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Simple Classification of Algae
Algae my seem to be a simple subject on the surface but when you get down to classifying it, it can get downright confusing. It can be much less confusing when you break them down with easier to determine characteristics. Since a lot goes into classifying the numerous types of categories a good idea would be to break it down into the two main groups. The two characteristic groups to be used here will be color and cellular makeup. Algae and its most obvious characteristics can be typically found in algae’s main color groups and the less obvious and more complex cellular groups. Algae can also be classified into Kingdoms and Genus and several other subgroups as well, based off of the two main characteristic groups and many other factors most of those classification groups won’t even be touched on here.
Color is probably the easiest way to characterize different types of algae. Algae can form into main color groups. Green algae, which is also the most common color, is a very diverse type of algae. It can be found all over the world. Many of the green algae family are motile due to flagella, which are like tiny little flaps to get them moving. The most famous type of green algae that actually maintains its green color, though not always, would be seaweed.
Then there are the brown algae, which include kelp. Brown algae typically attach to coral in temperate or tropical climates. They can be especially abundant in the areas around Australia and New Zealand. Although some cultures eat certain types of brown algae it appears that they may be becoming a nuisance to certain types of coral in the Carribean region. Sometimes the golden-brown and brown algae are put together in the same group. While they can have many differences there are also some striking similarities. This is what causes these two color groups to be pieced together often. They also share the same types of algae just with slightly different coloration and different ways to reproduce as well.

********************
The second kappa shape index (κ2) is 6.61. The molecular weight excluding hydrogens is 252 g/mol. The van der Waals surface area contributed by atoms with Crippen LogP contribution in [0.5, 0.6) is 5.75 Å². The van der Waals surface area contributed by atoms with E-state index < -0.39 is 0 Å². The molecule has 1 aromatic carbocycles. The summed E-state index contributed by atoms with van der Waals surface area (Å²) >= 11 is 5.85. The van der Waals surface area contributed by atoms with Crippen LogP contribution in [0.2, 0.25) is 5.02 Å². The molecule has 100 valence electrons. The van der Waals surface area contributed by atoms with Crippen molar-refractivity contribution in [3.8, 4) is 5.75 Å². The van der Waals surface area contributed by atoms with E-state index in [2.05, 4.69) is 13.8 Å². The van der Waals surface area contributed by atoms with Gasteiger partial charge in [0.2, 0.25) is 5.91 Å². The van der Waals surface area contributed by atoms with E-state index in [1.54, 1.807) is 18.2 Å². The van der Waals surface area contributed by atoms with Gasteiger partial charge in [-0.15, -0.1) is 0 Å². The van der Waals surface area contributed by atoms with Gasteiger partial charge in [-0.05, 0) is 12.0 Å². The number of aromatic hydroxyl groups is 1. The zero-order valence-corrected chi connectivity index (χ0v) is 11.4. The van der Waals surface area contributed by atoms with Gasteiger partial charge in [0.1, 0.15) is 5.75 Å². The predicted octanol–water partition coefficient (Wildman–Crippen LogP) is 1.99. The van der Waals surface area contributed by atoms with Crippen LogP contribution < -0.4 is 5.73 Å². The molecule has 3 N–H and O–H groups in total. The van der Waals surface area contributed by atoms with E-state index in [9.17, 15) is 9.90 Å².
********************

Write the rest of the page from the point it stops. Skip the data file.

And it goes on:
Finally we have the red or fire algae. Red algae has over five-thousand species which makes it one of the largest phyla of algae. When you hear someone discussing red slime algae this is what they are talking about. Fire algae is a very old species of algae dating back some three billion years. Red algae may also be one of the most important things on our planet. It creates copious amounts of oxygen and there are even some theories that claim if this red slime algae didn’t exist the skies might not be blue.
Now we can look at the other main characteristic used to classify algae. This other main characteristic is in how its cells are made up and sometimes how many they have. You can have unicellular algae which is a single-celled organism that lives alone. This type of algae contains chlorophyll and uses photosynthesis for energy. The unicellular algae also consists of these four phyla: euglenophytes, chrysophytes, diatoms, and dinoflagellates. Next you have the colonial algae which are individual cells, such as the unicellular algae, who are capable of living alone but who decide to form a cluster or colony. This is what happens when you see large sections of algae on top of the water. There is also the filamentous algae. Filamentous algae are long chains of identical, or nearly identical, cells who can live separately but form a group anyways. This normally comes out looking something like the stringy seaweed that we are used to seeing. Now last, but not least, we have the multicellular algae. These can be simple with like cells or they can be complex with specialized cells. However, each multicellular algae, is as it says in its name, made up of more than one cell and typically made up of many cells.
These two main groups and there numerous sub-groups can be found scattered through different kingdoms of the plant and animal world. The classification used for those that are found mostly in fresh water, can move using flagella, and gets its energy using photosynthesis are classified into the EuglenozoaKingdom. Members of the brown algae species tend to fall into the StramenopilaKingdom. While ciliates and dinoflagellates fall into the AlveolataKingdom. The green algae clan is most often classified into the Plantae Kingdom since they are the most similar to your typical definition of a plant.
Now you have learned that while algae may seem simple at first sight the classification process is far from simplistic. What was discussed here is just scratching the surface of the fascinating and complex world of algae. These are just the basics involved in deciding how and where to classify algae into different categories, families, phyla, genus, and kingdoms.